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Structural Basis for Coreceptor Selectivity By the HIV Type 1 V3 Loop
Abstract & Commentary
By Dean L. Winslow, MD, FACP, Chief, Division of AIDS Medicine, Santa Clara Valley Medical Center; Clinical Professor of Medicine, Stanford University School of Medicine, Section Editor, HIV, is Associate Editor for Infectious Disease Alert.
Source: Cardozo T, et al. Structural basis for coreceptor selectivity by the HIV type 1 V3 loop. AIDS Res Hum Retroviruses 2007; 23:415-426.
Synopsis: 217 clinical isolates of HIV-1 had tropism determined using various biological techniques and included virus actually isolated by the authors and viruses reported in the literature where sequence of the V3 loop was known. Sequencing of the V3 loop resulted in the development of a reliable prediction rule where X4 tropic virus was predicted by the presence of a positively charged amino acid at position 11, 24, or 25. Otherwise the virus was R5 tropic.
Over the last 15 years increased understanding of the complicated process of HIV attachment and entry into host cells has developed. After initial binding of the virus' external envelope glycoprotein gp120 to CD4, the trimeric gp120 structure undergoes conformational change resulting in exposure of the third variable domain of gp120 (V3 loop) which then interacts with one of two coreceptors, CCR5 or CXCR4. This coreceptor binding is then followed by fusion of the viral transmembrane glycoprotein gp41 to the host cell. The natural ligands of CCR5 are the chemokines MIP-1 alpha, MIP-1 beta, and RANTES whereas the natural ligand for CXCR4 is SDF-1.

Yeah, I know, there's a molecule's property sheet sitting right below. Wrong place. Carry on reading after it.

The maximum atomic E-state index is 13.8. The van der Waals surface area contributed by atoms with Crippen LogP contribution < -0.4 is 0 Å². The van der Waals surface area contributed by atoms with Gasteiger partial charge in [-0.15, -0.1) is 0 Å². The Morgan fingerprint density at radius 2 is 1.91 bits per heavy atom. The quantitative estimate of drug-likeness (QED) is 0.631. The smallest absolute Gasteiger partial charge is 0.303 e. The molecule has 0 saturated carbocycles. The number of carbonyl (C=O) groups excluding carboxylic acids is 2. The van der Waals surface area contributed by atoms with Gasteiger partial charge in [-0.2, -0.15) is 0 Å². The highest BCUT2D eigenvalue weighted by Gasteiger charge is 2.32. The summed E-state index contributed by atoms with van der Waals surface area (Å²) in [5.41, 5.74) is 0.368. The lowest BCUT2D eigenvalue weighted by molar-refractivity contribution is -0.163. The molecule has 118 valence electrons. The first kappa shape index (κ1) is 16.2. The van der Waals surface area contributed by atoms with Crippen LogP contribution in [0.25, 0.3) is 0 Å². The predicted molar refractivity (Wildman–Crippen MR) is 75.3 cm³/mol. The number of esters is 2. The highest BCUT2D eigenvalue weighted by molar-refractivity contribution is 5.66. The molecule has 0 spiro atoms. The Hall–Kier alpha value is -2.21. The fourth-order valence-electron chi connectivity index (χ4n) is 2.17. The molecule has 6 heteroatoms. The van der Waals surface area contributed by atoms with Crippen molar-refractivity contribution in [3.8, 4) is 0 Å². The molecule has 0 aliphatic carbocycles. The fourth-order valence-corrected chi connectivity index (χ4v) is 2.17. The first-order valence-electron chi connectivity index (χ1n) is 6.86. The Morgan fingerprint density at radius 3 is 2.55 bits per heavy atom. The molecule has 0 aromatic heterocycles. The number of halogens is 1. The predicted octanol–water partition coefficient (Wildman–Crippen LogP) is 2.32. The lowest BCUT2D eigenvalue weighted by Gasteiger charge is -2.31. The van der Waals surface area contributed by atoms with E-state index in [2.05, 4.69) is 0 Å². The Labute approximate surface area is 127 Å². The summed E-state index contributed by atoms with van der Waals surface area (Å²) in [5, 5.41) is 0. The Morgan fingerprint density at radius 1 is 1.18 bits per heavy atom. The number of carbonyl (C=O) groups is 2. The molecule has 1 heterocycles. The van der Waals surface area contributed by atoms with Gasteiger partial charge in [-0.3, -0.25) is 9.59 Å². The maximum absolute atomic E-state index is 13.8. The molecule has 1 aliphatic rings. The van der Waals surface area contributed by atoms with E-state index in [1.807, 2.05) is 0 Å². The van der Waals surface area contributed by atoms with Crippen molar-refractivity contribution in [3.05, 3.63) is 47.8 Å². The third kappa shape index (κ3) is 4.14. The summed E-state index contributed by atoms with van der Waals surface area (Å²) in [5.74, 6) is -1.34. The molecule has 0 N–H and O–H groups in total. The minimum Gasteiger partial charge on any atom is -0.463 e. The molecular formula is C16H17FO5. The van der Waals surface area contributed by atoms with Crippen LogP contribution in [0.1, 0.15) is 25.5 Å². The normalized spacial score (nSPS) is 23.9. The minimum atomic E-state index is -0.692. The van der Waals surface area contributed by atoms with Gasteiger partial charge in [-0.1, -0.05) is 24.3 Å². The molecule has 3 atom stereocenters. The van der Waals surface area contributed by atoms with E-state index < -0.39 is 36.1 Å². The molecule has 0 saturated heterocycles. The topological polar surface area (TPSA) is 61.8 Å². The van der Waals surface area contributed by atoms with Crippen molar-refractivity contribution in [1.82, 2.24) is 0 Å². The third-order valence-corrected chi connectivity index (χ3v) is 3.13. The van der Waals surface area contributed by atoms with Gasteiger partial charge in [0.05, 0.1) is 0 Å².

The need for determining coreceptor tropism of HIV isolated from patients has taken on some importance in the last year due to the availability and impending FDA clearance of maraviroc, a small molecule CCR5 antagonist. The widely used cell-based biological assay developed by Monogram (formerly ViroLogic) is expensive, difficult to perform, has a turnaround time of several weeks, and is probably not capable of detecting mixed tropic virus when the proportion of X4-tropic viruses present in a mixture are less than 10-20% of the population. Development of a sequenced based assay (if demonstrated to reliably predict coreceptor usage) would clearly result in more reliable, rapid, more sensitive determination of virus coreceptor usage. In addition, a sequence based assay would clearly be a fraction of the cost of the Monogram bioassay.
This paper nicely demonstrates and uses computer modeling to illustrate the structural basis for the tight correlation between the presence of any positively charged amino acid at positions 11, 24, and 25 (e.g. arginine, lysine) and X4 virus as well as the absence of a positively charged amino acid with the presence of generally one negatively charged amino acid (e.g. aspartate, glycine) and R5. As expected, computer modeling of the natural ligands of CXCR4 (SDF-1) and CCR5 (MIP-1 beta) and the corresponding viral V3 loops show remarkable structural similarity.
These results have potentially important implications for not only guiding therapy with coreceptor antagonists, but for design of future small molecule inhibitors and immunogens targeting the V3 loop.